Dear Colorado: If You’re Driving Slow, Get Out of the Left Lane
Don't get me wrong. I love living in Colorado. From the mountains to the craft beer scene to the near-constant sunshine, what's not to love about the Centennial State?
Bankrate and WalletHub have released studies on Colorado's crappy driving, and two of my non-native coworkers have composed diatribes about residents' inability to understand roundabouts and the art of honking (although, Chris, may I suggest Larry David's "gentle honk?").
I do not proclaim to be an amazing driver, but I, too, will shout my grievance into the void: if you're driving slow on the highway, get out of the left lane.
I cannot count the number of times I've seen traffic backed up on I-25 because someone in the left lane is going the same speed as people in the right lane, preventing anyone from passing. This act is not only annoying, but it is also illegal.
A person shall not drive a motor vehicle in the passing lane of a highway if the speed limit is sixty-five miles per hour or more unless such person is passing other motor vehicles that are in a nonpassing lane or turning left, or unless the volume of traffic does not permit the motor vehicle to safely merge into a nonpassing lane.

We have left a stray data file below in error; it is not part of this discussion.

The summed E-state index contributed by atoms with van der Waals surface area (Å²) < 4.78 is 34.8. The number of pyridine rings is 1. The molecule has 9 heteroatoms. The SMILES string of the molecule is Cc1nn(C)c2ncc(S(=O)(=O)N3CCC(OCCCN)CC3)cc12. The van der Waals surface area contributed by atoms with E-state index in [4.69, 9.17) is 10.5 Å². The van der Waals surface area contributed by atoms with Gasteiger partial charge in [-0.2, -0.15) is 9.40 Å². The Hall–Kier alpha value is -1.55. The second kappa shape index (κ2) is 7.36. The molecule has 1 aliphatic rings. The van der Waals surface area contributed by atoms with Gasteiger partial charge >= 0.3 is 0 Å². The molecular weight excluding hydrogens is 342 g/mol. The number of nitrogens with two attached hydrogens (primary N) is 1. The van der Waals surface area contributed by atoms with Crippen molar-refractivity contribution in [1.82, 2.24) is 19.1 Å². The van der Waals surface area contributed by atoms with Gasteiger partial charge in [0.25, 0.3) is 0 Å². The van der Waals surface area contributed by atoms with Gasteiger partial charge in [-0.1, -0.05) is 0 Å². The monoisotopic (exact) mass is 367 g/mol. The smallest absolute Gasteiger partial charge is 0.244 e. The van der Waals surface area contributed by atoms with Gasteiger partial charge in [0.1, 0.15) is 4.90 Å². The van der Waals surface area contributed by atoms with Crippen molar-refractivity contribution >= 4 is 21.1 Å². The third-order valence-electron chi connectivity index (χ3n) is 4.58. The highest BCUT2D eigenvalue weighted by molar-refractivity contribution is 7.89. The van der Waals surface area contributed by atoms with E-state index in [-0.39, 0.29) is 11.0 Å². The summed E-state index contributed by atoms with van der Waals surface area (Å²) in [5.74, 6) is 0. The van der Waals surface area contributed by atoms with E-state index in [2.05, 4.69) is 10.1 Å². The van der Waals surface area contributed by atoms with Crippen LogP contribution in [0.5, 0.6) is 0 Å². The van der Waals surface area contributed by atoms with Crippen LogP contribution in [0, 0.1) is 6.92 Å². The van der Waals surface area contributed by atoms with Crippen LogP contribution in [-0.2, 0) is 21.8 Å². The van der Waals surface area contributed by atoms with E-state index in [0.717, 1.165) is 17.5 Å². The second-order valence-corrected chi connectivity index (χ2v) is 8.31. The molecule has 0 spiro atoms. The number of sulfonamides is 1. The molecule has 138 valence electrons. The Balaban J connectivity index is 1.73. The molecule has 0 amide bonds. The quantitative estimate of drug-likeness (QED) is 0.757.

The above quotation is from Colorado's "Left Lane Law," according to the Colorado Department of Transportation (CDOT). CDOT clarified that "common traffic-flow conflicts in Colorado occur when slower-moving vehicles occupy left-hand travel lanes."
The agency also noted that slow driving in the left lane leads to frustration and aggressive driving. Could this road rage be a "me" problem? Maybe, but CDOT doesn't seem to think so.
The left lane is only for those going the speed limit or a little over. CDOT even said it: "What sense did it make to cite a driver for impeding traffic, when at the same the driver was obeying the posted speed limit?"
There you have it, slow drivers. Please, for the love of all that is good, stay in your own lane.